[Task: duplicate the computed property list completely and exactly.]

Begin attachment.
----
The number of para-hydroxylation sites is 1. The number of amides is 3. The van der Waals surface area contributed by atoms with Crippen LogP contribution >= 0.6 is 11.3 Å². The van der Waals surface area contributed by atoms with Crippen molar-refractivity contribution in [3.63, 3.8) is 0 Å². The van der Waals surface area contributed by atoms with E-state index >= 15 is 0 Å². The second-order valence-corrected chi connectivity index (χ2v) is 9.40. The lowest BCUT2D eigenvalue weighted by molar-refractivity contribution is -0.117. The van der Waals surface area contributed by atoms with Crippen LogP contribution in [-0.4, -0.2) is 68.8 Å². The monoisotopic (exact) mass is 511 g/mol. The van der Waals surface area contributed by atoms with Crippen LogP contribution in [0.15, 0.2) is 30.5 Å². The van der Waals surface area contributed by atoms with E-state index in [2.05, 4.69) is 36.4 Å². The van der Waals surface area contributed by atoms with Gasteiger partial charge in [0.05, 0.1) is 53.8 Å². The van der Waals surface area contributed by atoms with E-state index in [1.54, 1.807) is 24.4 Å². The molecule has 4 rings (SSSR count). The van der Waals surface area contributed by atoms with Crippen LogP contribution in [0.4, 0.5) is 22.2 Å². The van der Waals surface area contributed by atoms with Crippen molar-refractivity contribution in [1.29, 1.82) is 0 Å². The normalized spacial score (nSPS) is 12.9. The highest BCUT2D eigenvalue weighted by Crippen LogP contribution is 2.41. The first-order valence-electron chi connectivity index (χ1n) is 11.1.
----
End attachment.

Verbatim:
The number of para-hydroxylation sites is 1. The number of amides is 3. The van der Waals surface area contributed by atoms with Crippen LogP contribution >= 0.6 is 11.3 Å². The van der Waals surface area contributed by atoms with Crippen molar-refractivity contribution in [3.63, 3.8) is 0 Å². The van der Waals surface area contributed by atoms with E-state index >= 15 is 0 Å². The second-order valence-corrected chi connectivity index (χ2v) is 9.40. The lowest BCUT2D eigenvalue weighted by molar-refractivity contribution is -0.117. The van der Waals surface area contributed by atoms with Crippen LogP contribution in [-0.4, -0.2) is 68.8 Å². The monoisotopic (exact) mass is 511 g/mol. The van der Waals surface area contributed by atoms with Crippen LogP contribution in [0.15, 0.2) is 30.5 Å². The van der Waals surface area contributed by atoms with E-state index in [2.05, 4.69) is 36.4 Å². The van der Waals surface area contributed by atoms with Gasteiger partial charge in [0.05, 0.1) is 53.8 Å². The van der Waals surface area contributed by atoms with E-state index in [1.54, 1.807) is 24.4 Å². The molecule has 4 rings (SSSR count). The van der Waals surface area contributed by atoms with Crippen LogP contribution in [0.4, 0.5) is 22.2 Å². The van der Waals surface area contributed by atoms with Crippen molar-refractivity contribution in [1.29, 1.82) is 0 Å². The normalized spacial score (nSPS) is 12.9. The highest BCUT2D eigenvalue weighted by Crippen LogP contribution is 2.41. The first-order valence-electron chi connectivity index (χ1n) is 11.1.